Noreascon 3 was one of the best Worldcons ever, and the reasons for saying so are in my convention report (reprinted here in five parts a few years ago, opening with Worldcon Wayback Machine: Noreascon Three (1989) Day One). However, the convention still lay months in the future when a controversy brewed up about the committee’s very public and divisive handling of an instance of Hugo bloc voting and a couple of dozen suspicious nominating ballots, all benefitting a specific author couple.
This topic has come up in comments here within the past two days and I thought I would point out there is a great deal of source material available to anyone who really wants to know what happened.
The tip of the iceberg is visible in The Long List of Hugo Awards for 1989 which shows that The Guardsman by P. J. Beese and Todd Cameron Hamilton [Pageant, 1988] was withdrawn as a Best Novel nominee, Todd Cameron Hamilton withdrew as a Best Professional Artist nominee, while authors P. J. Beese and Todd Cameron Hamilton finished sixth for the Campbell Award. No notes explain the withdrawals.
That there were problems became general knowledge for the first time with the release of Noreascon 3’s Hugo nominee announcement in April 1989, containing the committee’s original statement about the status of Hamilton and Beese’s nominations. I’ve been unable to find a copy of the announcement online, so all I can offer on that score is the news account of it in File 770 #79, below.
What the committee initially assumed and how that influenced their interaction with the authors and their public communications was covered again, along with much new material, in Noreascon 3’s second, voluminous press release in June. The text is online here —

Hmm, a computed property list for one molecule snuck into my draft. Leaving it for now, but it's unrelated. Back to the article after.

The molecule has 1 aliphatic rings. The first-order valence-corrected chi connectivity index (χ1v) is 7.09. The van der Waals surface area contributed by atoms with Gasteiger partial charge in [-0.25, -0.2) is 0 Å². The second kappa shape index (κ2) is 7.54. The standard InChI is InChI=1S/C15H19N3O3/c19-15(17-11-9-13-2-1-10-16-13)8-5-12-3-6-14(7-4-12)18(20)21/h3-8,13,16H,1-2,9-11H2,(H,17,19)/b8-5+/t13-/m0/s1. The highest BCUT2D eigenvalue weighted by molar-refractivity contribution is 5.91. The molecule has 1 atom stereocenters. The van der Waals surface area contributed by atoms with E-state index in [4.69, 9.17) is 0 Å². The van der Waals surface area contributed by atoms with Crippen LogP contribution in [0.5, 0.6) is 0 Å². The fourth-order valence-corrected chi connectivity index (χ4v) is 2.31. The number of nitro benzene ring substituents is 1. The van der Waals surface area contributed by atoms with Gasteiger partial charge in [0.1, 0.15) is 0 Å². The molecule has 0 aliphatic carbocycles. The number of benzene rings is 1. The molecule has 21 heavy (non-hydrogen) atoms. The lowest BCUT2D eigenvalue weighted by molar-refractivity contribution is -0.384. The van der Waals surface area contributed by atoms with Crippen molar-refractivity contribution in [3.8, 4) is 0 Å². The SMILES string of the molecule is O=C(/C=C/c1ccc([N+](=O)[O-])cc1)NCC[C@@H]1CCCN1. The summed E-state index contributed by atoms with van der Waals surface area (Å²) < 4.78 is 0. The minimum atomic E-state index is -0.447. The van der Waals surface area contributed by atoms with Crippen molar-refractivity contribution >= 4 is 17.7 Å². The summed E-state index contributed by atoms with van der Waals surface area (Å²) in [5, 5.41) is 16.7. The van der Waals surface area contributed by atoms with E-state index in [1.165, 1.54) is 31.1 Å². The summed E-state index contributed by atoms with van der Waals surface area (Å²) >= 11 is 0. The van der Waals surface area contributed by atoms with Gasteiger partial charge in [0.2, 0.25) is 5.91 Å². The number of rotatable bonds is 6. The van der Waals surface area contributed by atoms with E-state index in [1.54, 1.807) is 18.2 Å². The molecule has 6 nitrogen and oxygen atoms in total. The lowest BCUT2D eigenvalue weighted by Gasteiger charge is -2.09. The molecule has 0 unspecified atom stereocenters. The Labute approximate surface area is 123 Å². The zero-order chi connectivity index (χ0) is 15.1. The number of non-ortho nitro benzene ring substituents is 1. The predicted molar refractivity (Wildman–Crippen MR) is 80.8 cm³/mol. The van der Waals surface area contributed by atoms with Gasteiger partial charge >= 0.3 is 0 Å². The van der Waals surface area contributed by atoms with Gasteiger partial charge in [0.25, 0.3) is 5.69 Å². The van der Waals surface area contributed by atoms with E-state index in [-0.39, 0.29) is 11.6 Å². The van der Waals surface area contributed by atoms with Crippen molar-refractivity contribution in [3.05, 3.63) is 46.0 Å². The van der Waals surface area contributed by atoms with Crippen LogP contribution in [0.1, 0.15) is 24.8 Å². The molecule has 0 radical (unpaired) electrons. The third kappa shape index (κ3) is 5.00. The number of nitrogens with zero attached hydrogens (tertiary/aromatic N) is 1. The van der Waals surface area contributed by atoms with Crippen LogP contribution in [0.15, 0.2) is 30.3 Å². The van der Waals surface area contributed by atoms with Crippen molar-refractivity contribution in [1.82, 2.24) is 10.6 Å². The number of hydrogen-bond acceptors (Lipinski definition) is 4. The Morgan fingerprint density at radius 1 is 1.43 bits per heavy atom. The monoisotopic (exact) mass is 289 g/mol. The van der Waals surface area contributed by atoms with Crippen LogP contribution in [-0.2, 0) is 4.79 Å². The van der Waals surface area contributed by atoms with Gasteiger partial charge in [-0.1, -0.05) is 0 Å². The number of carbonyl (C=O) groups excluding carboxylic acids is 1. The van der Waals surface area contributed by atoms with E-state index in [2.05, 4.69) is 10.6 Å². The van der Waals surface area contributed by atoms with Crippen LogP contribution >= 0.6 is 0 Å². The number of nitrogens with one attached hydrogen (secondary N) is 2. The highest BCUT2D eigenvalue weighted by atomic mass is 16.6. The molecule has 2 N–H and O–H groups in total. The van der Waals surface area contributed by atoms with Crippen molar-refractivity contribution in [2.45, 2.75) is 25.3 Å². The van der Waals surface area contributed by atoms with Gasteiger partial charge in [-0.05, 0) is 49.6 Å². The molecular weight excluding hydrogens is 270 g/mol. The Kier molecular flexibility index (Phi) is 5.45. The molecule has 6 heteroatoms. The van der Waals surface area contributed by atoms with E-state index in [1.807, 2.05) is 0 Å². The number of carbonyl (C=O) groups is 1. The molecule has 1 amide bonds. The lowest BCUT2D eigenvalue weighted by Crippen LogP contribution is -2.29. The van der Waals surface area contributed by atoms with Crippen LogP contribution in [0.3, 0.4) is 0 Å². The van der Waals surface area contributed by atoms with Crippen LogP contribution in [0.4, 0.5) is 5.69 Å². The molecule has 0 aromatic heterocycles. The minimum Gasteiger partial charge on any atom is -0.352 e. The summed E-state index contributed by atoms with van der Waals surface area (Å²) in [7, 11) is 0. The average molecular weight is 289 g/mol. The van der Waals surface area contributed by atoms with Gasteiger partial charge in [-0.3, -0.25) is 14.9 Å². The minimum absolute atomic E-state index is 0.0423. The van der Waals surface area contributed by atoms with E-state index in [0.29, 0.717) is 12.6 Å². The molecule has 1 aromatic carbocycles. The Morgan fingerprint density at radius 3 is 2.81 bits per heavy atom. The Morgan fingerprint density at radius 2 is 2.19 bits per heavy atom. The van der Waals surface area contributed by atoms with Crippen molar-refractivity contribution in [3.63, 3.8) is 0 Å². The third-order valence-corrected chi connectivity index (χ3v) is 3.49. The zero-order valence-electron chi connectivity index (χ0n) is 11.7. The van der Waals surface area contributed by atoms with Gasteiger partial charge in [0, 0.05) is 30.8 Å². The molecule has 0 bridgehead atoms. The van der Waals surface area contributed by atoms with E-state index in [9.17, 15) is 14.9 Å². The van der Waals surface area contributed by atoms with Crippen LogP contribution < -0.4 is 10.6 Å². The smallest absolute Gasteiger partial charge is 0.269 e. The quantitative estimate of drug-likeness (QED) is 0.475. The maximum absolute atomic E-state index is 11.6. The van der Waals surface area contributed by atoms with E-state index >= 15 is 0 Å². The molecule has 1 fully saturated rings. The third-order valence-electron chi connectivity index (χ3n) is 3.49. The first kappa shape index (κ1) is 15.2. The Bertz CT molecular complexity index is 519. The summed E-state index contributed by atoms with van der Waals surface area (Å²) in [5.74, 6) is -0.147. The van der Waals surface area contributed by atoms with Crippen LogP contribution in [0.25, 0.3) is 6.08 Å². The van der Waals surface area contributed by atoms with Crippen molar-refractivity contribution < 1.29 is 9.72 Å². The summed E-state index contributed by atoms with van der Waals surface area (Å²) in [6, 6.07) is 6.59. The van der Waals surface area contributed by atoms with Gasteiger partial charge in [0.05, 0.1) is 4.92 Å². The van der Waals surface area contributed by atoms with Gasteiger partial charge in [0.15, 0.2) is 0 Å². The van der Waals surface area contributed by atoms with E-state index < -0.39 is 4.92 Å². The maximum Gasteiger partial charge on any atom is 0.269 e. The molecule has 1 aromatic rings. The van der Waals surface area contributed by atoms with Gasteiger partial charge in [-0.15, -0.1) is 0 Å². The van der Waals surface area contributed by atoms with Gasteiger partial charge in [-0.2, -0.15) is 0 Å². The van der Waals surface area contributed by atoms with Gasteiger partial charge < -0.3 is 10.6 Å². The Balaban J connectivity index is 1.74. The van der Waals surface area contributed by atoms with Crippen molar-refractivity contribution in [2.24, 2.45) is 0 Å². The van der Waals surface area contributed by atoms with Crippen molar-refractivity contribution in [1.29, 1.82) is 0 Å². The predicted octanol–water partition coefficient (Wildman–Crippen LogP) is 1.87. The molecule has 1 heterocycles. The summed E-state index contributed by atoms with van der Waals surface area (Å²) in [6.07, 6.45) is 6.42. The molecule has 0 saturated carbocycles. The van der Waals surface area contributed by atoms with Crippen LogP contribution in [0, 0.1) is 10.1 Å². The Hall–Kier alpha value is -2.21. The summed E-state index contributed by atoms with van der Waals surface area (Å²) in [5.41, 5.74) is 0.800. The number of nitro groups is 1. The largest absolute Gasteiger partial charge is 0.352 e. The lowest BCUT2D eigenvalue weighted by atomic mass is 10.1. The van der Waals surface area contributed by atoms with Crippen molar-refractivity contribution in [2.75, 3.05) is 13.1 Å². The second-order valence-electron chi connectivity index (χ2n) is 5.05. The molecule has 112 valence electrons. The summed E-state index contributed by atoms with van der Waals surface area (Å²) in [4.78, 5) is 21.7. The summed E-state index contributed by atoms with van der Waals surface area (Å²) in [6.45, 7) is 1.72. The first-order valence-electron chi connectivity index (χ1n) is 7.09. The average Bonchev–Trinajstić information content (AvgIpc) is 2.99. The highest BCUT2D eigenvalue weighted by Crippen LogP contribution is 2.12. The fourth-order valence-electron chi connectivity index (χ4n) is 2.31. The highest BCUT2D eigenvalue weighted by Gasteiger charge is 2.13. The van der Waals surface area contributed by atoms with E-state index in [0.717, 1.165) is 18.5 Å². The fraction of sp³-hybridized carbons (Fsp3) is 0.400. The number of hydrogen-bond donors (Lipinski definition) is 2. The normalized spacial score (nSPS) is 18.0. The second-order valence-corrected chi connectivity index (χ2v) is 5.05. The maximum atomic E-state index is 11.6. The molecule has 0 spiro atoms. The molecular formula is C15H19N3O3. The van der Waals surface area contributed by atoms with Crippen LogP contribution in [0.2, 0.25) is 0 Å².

- Noreascon Hugo Statement (Part 1 of 2), posted June 16, 1989 in recs.arts.sf-lovers
- Noreascon Hugo Statement (Part 2 of 2), posted June 16, 1989 in recs.arts.sf-lovers
We may not be privy to the Noreascon 3 committee’s internal discussions, but in the second press release they amply explained and justified from their perspective the decisions that they made.
While they were frank about the information they did consider and how they made their decisions, in File 770 I criticized them for deliberately choosing to avoid gathering other useful information that would have influenced those decisions and spared Hamiton and Beese an unjustified public shaming. Copies of the relevant issues have been scanned and put online at Fanac.org is the past year or so, making that writeup easy to find as well.
Now, at least the way it’s working on my computer, the text is small enough to make it hard to read. If you’ll click on the image, it will bring up what at first looks like the same image. Hover your cursor — which now appears as a magnifying glass — over it and click and the page will open to full-size.
- Begin with File 770 #79, page 10, beginning in the lower right-hand column and continuing on page 11.
- Then read File 770 #80, page 2, jump to page 13 and continue through page 21.
The scans from those issues follow the jump. I’ve also included links to the copies at Fanac.org in case the presentation there works better for you.
And in comments I will add one last bit of cryptic information.